I saw it happen in the American League Wild Card Game when the New York Yankees and the Houston Astros faced off head-to-head. Carlos Gomez is known to be a confident player, I call it cocky but whatever, and had a bat flip while Colby Rasmus did as well on what turned out to be the game-winning home run off Masahiro Tanaka. I didn’t like it as a fan and I’m sure the Yankees players and Tanaka specifically didn’t appreciate it either, just a hunch. The bat flipping didn’t stop there though as Jose Bautista did one as well in Game 5 of the ALDS. I understand that was the biggest postseason home run since Joe Carter’s walk-off home run against the Philadelphia Phillies but there is a higher purpose at stake here, it’s called respect.

In Game One of the 2015 World Series the Kansas City Royals came from behind to beat the New York Mets on a walk-off sacrifice fly by Royals star Eric Hosmer. Naturally when the winning run crossed the plate in front of his home crowd an emphatic bat flip and helmet toss came along with the victory once again. Celebrating is one thing, disrespecting the opposing team, pitcher and fan base is another and there is a fine line. Bat flips, in my opinion, are crossing that line.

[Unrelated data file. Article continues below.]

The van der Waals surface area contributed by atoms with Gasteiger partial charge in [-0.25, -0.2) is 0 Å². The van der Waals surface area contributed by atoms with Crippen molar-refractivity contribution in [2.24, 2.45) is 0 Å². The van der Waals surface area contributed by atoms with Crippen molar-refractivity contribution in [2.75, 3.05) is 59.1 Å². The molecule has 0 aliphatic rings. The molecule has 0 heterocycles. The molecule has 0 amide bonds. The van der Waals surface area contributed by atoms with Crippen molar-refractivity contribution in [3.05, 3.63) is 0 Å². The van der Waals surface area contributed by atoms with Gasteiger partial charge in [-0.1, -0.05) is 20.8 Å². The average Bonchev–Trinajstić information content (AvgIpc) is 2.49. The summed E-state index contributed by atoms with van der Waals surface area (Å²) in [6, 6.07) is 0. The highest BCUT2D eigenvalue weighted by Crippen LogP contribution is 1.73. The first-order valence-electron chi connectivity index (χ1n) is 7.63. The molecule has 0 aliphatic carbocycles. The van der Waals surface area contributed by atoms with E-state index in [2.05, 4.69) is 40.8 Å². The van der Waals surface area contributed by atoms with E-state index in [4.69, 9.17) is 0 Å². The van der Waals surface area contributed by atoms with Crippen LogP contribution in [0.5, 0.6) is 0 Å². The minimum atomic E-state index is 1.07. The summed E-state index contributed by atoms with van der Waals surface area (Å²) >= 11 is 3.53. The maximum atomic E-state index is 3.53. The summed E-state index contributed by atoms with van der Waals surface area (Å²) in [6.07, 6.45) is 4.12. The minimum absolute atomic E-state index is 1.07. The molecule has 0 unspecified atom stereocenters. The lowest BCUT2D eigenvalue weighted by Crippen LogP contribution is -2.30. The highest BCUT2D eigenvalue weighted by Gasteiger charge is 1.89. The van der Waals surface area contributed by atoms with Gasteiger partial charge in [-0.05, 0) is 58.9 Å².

Come to think of it… the Astros lost the series after their bat flips. The Blue Jays lost their series against these same Royals after the Jose Bautista bat flip seen round the world. Are the Royals the next victim of some instant karma? Guess you’ll have to stay tuned. 

Revisiting the Omar Minaya to the Yankees Idea from 2014